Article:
Designing Educational Spaces

What’s the difference between learning algebra and selling accessories? Apparently it’s less than we think. The physical spaces required for both share striking similarities.

When Burlington High School in Vermont had to relocate from its old campus into a former Macy’s Department Store, educators discovered that the retail outlet’s space, fixtures and signage — originally created to bring ambiance and style to a consumer destination — matched surprisingly well with the need for a visually stimulating classroom environment.

Burlington High School meeting at an abandoned Macy's Department Store
Burlington High School meeting inside of a Macy’s Department Store (Image: Burlington School District)

The architecture, furnishings and décor of an educational environment can have a subtle yet profound effect on a student’s ability to learn and thrive. In a pair of articles, ArchDaily offers a concise rundown of school design elements and their effect on a child’s well-being, as wells interior design’s overall behavioral and psychological impact on people in general.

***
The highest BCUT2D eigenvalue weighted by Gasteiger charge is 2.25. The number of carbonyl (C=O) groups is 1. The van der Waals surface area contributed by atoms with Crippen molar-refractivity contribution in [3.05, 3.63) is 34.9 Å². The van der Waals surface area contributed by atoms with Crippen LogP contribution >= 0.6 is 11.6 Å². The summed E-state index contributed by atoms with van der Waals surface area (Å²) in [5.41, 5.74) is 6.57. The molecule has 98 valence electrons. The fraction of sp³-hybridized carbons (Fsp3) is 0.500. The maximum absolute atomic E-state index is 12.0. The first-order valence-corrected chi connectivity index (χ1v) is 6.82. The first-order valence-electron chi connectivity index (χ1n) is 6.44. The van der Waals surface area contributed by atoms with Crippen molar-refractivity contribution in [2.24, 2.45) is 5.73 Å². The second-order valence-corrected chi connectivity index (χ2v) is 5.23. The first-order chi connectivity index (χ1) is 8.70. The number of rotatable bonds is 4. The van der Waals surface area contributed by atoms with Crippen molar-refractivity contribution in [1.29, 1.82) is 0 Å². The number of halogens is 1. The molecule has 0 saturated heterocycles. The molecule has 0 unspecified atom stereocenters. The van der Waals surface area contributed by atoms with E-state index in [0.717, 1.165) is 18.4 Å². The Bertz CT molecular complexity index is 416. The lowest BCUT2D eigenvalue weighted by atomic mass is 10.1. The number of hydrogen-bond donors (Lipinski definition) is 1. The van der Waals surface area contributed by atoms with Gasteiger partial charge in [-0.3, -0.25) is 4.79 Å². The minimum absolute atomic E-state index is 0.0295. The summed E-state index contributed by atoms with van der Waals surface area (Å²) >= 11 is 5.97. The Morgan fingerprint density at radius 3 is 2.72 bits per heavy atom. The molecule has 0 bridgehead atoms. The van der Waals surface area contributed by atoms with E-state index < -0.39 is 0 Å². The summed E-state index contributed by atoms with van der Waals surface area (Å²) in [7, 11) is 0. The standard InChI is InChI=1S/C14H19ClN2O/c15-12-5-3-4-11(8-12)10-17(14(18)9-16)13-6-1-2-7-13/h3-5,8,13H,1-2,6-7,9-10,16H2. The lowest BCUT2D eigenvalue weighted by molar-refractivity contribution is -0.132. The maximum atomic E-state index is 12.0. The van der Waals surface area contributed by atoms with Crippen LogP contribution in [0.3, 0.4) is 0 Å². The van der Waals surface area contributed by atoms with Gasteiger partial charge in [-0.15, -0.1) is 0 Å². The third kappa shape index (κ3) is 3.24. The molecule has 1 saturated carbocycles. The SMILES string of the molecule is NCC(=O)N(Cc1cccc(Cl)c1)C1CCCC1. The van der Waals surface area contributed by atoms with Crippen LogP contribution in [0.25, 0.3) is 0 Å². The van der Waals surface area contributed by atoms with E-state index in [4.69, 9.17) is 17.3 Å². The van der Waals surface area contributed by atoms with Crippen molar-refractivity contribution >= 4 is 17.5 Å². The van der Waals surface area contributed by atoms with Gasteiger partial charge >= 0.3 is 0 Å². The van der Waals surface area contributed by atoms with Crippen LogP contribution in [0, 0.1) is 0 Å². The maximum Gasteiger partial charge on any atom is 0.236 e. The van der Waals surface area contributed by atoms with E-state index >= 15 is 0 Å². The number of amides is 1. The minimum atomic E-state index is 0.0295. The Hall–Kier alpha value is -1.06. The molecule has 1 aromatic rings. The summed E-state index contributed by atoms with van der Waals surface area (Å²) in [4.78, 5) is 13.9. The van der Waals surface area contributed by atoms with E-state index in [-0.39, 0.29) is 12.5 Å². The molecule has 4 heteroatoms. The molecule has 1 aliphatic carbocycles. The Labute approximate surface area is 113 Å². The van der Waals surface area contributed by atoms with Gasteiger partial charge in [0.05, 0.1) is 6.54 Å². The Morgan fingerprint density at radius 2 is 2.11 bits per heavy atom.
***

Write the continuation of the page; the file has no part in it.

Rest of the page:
My takeaways from a quick dive into these concepts? First, the psychology of developing nurturing learning spaces is still as much art as science; and second, it works best as a holistic concept that ties together all of the visual elements of art, architecture and engineering.

Looking for ideas? LPA Design Studios produced a nifty little promotional video describing its award-winning Menchaca Elementary School project. Personally, I liked their “learning stairs” concept the best.

Finally and for what it’s worth, the Burlington HS project has a rather strange mirror version in The School House, a 14,000 foot mansion built out of an abandoned elementary school in Pennsylvania. And as of this writing, it’s for sale.